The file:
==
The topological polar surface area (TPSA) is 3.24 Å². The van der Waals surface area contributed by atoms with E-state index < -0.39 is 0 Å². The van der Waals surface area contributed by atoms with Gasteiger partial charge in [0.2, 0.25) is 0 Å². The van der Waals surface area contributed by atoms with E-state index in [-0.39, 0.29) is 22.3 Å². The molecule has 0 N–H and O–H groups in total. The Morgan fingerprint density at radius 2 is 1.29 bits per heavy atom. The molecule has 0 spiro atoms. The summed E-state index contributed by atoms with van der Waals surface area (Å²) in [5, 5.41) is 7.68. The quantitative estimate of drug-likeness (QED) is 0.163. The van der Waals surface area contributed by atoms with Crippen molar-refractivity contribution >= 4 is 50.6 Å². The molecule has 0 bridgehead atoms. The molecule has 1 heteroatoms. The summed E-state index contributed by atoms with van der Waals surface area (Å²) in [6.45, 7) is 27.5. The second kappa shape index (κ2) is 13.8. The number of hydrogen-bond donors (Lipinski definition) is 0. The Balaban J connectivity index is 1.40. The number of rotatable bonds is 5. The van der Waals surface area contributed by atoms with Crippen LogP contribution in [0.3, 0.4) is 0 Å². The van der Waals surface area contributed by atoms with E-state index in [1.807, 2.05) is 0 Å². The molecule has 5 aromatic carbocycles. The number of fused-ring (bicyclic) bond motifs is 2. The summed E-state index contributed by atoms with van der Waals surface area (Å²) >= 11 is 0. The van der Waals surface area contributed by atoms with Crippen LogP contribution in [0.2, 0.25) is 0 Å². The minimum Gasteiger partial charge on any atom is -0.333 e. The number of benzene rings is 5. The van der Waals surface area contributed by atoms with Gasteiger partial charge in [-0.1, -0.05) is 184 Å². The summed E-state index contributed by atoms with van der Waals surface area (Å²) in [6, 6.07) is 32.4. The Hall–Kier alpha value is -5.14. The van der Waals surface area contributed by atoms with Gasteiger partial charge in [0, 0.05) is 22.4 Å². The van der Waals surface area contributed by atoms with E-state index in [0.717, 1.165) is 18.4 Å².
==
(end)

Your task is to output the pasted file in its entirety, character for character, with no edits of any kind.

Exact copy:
The topological polar surface area (TPSA) is 3.24 Å². The van der Waals surface area contributed by atoms with E-state index < -0.39 is 0 Å². The van der Waals surface area contributed by atoms with Gasteiger partial charge in [0.2, 0.25) is 0 Å². The van der Waals surface area contributed by atoms with E-state index in [-0.39, 0.29) is 22.3 Å². The molecule has 0 N–H and O–H groups in total. The Morgan fingerprint density at radius 2 is 1.29 bits per heavy atom. The molecule has 0 spiro atoms. The summed E-state index contributed by atoms with van der Waals surface area (Å²) in [5, 5.41) is 7.68. The quantitative estimate of drug-likeness (QED) is 0.163. The van der Waals surface area contributed by atoms with Crippen molar-refractivity contribution >= 4 is 50.6 Å². The molecule has 0 bridgehead atoms. The molecule has 1 heteroatoms. The summed E-state index contributed by atoms with van der Waals surface area (Å²) in [6.45, 7) is 27.5. The second kappa shape index (κ2) is 13.8. The number of hydrogen-bond donors (Lipinski definition) is 0. The Balaban J connectivity index is 1.40. The number of rotatable bonds is 5. The van der Waals surface area contributed by atoms with Crippen LogP contribution in [0.3, 0.4) is 0 Å². The van der Waals surface area contributed by atoms with E-state index in [1.807, 2.05) is 0 Å². The molecule has 5 aromatic carbocycles. The number of fused-ring (bicyclic) bond motifs is 2. The summed E-state index contributed by atoms with van der Waals surface area (Å²) >= 11 is 0. The van der Waals surface area contributed by atoms with Crippen LogP contribution in [0.2, 0.25) is 0 Å². The minimum Gasteiger partial charge on any atom is -0.333 e. The number of benzene rings is 5. The van der Waals surface area contributed by atoms with Gasteiger partial charge in [-0.1, -0.05) is 184 Å². The summed E-state index contributed by atoms with van der Waals surface area (Å²) in [6, 6.07) is 32.4. The Hall–Kier alpha value is -5.14. The van der Waals surface area contributed by atoms with Gasteiger partial charge in [0, 0.05) is 22.4 Å². The van der Waals surface area contributed by atoms with E-state index in [0.717, 1.165) is 18.4 Å².